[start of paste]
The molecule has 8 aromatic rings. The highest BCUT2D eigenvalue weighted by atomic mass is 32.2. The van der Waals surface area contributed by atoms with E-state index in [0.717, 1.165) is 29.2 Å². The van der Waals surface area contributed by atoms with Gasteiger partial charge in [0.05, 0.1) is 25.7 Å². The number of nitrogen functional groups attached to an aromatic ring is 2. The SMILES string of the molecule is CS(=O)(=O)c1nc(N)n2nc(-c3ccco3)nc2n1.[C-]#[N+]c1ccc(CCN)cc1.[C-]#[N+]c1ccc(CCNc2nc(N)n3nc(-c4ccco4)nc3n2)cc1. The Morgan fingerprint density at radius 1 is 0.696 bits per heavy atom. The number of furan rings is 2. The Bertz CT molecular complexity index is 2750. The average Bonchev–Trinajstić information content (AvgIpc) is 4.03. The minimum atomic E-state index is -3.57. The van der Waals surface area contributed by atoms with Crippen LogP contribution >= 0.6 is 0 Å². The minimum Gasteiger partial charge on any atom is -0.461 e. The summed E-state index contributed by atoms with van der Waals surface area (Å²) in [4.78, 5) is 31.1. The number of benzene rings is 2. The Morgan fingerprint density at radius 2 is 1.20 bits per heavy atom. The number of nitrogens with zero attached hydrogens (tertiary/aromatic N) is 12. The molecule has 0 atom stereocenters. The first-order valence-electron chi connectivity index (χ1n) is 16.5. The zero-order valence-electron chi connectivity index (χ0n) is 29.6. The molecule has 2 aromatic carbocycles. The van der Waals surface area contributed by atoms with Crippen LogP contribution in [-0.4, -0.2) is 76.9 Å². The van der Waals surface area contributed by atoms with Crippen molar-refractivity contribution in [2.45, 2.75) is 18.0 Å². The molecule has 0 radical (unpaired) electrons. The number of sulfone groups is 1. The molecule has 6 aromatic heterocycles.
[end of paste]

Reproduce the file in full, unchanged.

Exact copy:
The molecule has 8 aromatic rings. The highest BCUT2D eigenvalue weighted by atomic mass is 32.2. The van der Waals surface area contributed by atoms with E-state index in [0.717, 1.165) is 29.2 Å². The van der Waals surface area contributed by atoms with Gasteiger partial charge in [0.05, 0.1) is 25.7 Å². The number of nitrogen functional groups attached to an aromatic ring is 2. The SMILES string of the molecule is CS(=O)(=O)c1nc(N)n2nc(-c3ccco3)nc2n1.[C-]#[N+]c1ccc(CCN)cc1.[C-]#[N+]c1ccc(CCNc2nc(N)n3nc(-c4ccco4)nc3n2)cc1. The Morgan fingerprint density at radius 1 is 0.696 bits per heavy atom. The number of furan rings is 2. The Bertz CT molecular complexity index is 2750. The average Bonchev–Trinajstić information content (AvgIpc) is 4.03. The minimum atomic E-state index is -3.57. The van der Waals surface area contributed by atoms with Crippen LogP contribution >= 0.6 is 0 Å². The minimum Gasteiger partial charge on any atom is -0.461 e. The summed E-state index contributed by atoms with van der Waals surface area (Å²) in [4.78, 5) is 31.1. The number of benzene rings is 2. The Morgan fingerprint density at radius 2 is 1.20 bits per heavy atom. The number of nitrogens with zero attached hydrogens (tertiary/aromatic N) is 12. The molecule has 0 atom stereocenters. The first-order valence-electron chi connectivity index (χ1n) is 16.5. The zero-order valence-electron chi connectivity index (χ0n) is 29.6. The molecule has 2 aromatic carbocycles. The van der Waals surface area contributed by atoms with Crippen LogP contribution in [-0.4, -0.2) is 76.9 Å². The van der Waals surface area contributed by atoms with Crippen molar-refractivity contribution in [2.45, 2.75) is 18.0 Å². The molecule has 0 radical (unpaired) electrons. The number of sulfone groups is 1. The molecule has 6 aromatic heterocycles.